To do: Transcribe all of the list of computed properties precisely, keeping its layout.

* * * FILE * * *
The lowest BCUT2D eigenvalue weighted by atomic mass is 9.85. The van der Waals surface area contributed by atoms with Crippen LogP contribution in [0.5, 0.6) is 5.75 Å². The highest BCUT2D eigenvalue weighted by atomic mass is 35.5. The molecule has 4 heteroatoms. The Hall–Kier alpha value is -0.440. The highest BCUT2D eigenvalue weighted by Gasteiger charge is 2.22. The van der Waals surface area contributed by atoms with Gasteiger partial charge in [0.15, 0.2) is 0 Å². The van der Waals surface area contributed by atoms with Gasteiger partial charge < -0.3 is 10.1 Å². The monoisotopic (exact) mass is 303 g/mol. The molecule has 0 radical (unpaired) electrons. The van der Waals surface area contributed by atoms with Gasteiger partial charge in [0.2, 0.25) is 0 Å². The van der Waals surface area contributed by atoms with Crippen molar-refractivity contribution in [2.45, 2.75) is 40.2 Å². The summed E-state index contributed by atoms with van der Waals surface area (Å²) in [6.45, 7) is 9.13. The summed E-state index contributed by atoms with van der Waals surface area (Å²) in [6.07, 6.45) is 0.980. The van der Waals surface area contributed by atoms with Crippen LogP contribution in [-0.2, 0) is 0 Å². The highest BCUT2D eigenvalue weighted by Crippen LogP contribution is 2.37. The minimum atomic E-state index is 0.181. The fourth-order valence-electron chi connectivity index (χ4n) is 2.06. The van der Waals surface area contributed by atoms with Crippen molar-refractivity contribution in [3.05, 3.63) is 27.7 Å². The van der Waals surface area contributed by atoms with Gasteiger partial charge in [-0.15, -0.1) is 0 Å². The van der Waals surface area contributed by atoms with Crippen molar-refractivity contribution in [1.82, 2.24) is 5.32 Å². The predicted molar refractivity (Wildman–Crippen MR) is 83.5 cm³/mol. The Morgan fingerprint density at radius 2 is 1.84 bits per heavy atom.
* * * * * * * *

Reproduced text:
The lowest BCUT2D eigenvalue weighted by atomic mass is 9.85. The van der Waals surface area contributed by atoms with Crippen LogP contribution in [0.5, 0.6) is 5.75 Å². The highest BCUT2D eigenvalue weighted by atomic mass is 35.5. The molecule has 4 heteroatoms. The Hall–Kier alpha value is -0.440. The highest BCUT2D eigenvalue weighted by Gasteiger charge is 2.22. The van der Waals surface area contributed by atoms with Gasteiger partial charge in [0.15, 0.2) is 0 Å². The van der Waals surface area contributed by atoms with Gasteiger partial charge < -0.3 is 10.1 Å². The monoisotopic (exact) mass is 303 g/mol. The molecule has 0 radical (unpaired) electrons. The van der Waals surface area contributed by atoms with Gasteiger partial charge in [0.2, 0.25) is 0 Å². The van der Waals surface area contributed by atoms with Crippen molar-refractivity contribution in [2.45, 2.75) is 40.2 Å². The summed E-state index contributed by atoms with van der Waals surface area (Å²) in [6.45, 7) is 9.13. The summed E-state index contributed by atoms with van der Waals surface area (Å²) in [6.07, 6.45) is 0.980. The van der Waals surface area contributed by atoms with Crippen LogP contribution in [-0.2, 0) is 0 Å². The highest BCUT2D eigenvalue weighted by Crippen LogP contribution is 2.37. The minimum atomic E-state index is 0.181. The fourth-order valence-electron chi connectivity index (χ4n) is 2.06. The van der Waals surface area contributed by atoms with Crippen molar-refractivity contribution in [3.05, 3.63) is 27.7 Å². The van der Waals surface area contributed by atoms with Gasteiger partial charge in [-0.15, -0.1) is 0 Å². The van der Waals surface area contributed by atoms with Crippen molar-refractivity contribution in [1.82, 2.24) is 5.32 Å². The predicted molar refractivity (Wildman–Crippen MR) is 83.5 cm³/mol. The Morgan fingerprint density at radius 2 is 1.84 bits per heavy atom.